We show here the use of gene duplication and subsequent subspecialization in facilitating adaptation to an environmental challenge, namely cardenolide ingestion and sequestration. By taking advantage of an insect system where the specific mutations and their effects on cardenolide resistance have been characterized in vitro, we have been able to demonstrate the function of these mutations within duplicated gene copies. These results further our understanding on the function and maintenance of duplicated genes, showing how pleiotropic effects (here cardenolide resistance versus pumping function) can be removed via gene duplication, and how this can facilitate the evolution of increased toxin resistance.
Sequence alignment. (DOC 62 kb)
Reference gene RT-qPCR primers. E = amplification efficiency, size = size of amplified product. 5’ – 3’ orientation. Table S2. RNAi primer pairs used to knockdown the α1A, α1B and α1C gene copies, as well as the eGFP primers used to create the dsRNA for the positive control. 5’ – 3’ orientation. *UniprotKB number. (DOCX 12 kb)
Gene expression stability and ranking of the seven reference genes as calculated by NormFinder. (a) RNAi treatments, (b) different tissue types, (c) different cardiac glycoside treatments. A lower average expression stability M value indicates more stable expression. (PDF 35 kb)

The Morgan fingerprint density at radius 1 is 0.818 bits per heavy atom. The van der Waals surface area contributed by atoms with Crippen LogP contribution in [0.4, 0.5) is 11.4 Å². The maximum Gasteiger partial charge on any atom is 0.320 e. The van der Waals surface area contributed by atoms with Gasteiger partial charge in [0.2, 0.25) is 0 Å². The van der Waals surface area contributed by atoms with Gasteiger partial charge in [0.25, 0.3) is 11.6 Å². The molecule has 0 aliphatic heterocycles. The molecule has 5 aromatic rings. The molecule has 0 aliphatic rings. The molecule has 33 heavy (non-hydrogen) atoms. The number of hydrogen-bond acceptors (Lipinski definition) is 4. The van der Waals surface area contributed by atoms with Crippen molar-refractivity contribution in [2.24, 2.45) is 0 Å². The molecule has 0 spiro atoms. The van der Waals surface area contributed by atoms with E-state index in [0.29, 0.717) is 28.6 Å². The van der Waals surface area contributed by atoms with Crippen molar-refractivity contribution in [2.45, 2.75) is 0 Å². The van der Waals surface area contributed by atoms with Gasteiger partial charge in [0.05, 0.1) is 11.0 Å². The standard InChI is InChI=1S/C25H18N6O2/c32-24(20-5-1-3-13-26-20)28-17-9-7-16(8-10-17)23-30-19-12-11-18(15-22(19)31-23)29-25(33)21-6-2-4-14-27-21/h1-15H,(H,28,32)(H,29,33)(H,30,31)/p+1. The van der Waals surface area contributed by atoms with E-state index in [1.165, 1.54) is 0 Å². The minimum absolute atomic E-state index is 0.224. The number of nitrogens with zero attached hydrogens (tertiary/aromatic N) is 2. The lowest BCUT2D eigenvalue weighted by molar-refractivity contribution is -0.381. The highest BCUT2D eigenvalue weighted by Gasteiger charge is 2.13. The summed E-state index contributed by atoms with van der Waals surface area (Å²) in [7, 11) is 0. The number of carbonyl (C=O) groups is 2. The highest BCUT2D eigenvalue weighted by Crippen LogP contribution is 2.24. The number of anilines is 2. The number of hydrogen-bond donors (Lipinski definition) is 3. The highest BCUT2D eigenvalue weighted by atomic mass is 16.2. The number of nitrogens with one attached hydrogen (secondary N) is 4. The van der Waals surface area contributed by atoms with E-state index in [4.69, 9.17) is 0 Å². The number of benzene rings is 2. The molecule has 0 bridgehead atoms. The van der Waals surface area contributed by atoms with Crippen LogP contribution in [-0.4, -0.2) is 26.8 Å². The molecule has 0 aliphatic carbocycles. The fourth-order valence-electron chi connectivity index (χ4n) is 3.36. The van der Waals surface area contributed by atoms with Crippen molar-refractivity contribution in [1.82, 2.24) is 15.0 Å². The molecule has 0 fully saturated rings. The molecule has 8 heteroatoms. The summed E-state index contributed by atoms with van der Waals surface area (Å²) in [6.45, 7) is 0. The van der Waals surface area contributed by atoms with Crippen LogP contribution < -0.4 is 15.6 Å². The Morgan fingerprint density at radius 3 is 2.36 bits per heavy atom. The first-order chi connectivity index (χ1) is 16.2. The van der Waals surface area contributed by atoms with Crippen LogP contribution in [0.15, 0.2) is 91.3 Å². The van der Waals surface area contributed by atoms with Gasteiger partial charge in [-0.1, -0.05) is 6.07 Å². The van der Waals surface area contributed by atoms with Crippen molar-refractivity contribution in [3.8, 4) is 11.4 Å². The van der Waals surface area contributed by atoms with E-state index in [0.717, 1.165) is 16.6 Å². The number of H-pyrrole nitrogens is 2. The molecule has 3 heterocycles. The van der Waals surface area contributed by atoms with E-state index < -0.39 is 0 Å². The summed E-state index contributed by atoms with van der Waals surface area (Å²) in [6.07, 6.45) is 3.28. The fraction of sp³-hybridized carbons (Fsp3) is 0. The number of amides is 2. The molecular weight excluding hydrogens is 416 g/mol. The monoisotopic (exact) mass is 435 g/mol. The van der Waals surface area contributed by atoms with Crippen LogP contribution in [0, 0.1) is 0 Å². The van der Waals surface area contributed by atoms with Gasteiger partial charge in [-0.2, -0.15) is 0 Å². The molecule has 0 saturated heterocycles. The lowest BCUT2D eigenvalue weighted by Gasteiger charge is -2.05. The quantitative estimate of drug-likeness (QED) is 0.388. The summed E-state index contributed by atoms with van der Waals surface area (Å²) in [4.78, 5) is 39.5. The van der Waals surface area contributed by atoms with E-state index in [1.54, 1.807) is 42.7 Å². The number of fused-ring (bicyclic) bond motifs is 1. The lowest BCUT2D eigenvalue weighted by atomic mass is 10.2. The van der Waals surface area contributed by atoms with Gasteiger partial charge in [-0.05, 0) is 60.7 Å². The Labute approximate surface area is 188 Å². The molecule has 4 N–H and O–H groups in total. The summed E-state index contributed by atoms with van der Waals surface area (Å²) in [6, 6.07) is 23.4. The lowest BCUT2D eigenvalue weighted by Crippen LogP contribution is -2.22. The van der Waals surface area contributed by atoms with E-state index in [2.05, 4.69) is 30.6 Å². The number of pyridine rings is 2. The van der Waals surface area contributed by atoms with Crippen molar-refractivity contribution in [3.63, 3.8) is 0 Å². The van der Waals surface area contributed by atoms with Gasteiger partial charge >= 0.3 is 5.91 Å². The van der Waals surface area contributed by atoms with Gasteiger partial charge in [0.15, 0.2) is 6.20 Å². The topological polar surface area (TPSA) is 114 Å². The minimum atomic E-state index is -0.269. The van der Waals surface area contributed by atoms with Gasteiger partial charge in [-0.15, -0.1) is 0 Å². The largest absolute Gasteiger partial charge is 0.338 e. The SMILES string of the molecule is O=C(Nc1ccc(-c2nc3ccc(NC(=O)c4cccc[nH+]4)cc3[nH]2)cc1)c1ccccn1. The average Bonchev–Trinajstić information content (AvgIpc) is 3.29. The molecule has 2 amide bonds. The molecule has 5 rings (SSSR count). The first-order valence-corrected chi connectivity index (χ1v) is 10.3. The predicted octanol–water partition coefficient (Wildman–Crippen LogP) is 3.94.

Raw Data files. (ZIP 255 kb)
Thanks to A. Strauss and the MPI for chemical ecology in Jena for help in the design and implementation of RNAi and V. Wagschal, P. Kowalski and C. Bramer for help in the laboratory and T. Züst for help with the HPLC set-up.
This work has been supported by the Templeton Foundation (grant ID #41855) and the DFG (Do527/5–3) to SDo for a general research call on coevolution. The funding agencies were not involved in the study design, collection, analysis or interpretation of data, nor in the writing of the manuscript.
All data generated or analysed during this study are included in this published article and its additional files.
Study design: SDo, JNL; performed measurements: JNL, FM, RRG; analyzed and interpreted measurements: JNL, FM, SDa; wrote the manuscript: JL; revised the manuscript: SDo, FM, RRG, SDa. All authors gave final approval for publication.
The authors declare that they have no competing interests.
Springer Nature remains neutral with regard to jurisdictional claims in published maps and institutional affiliations.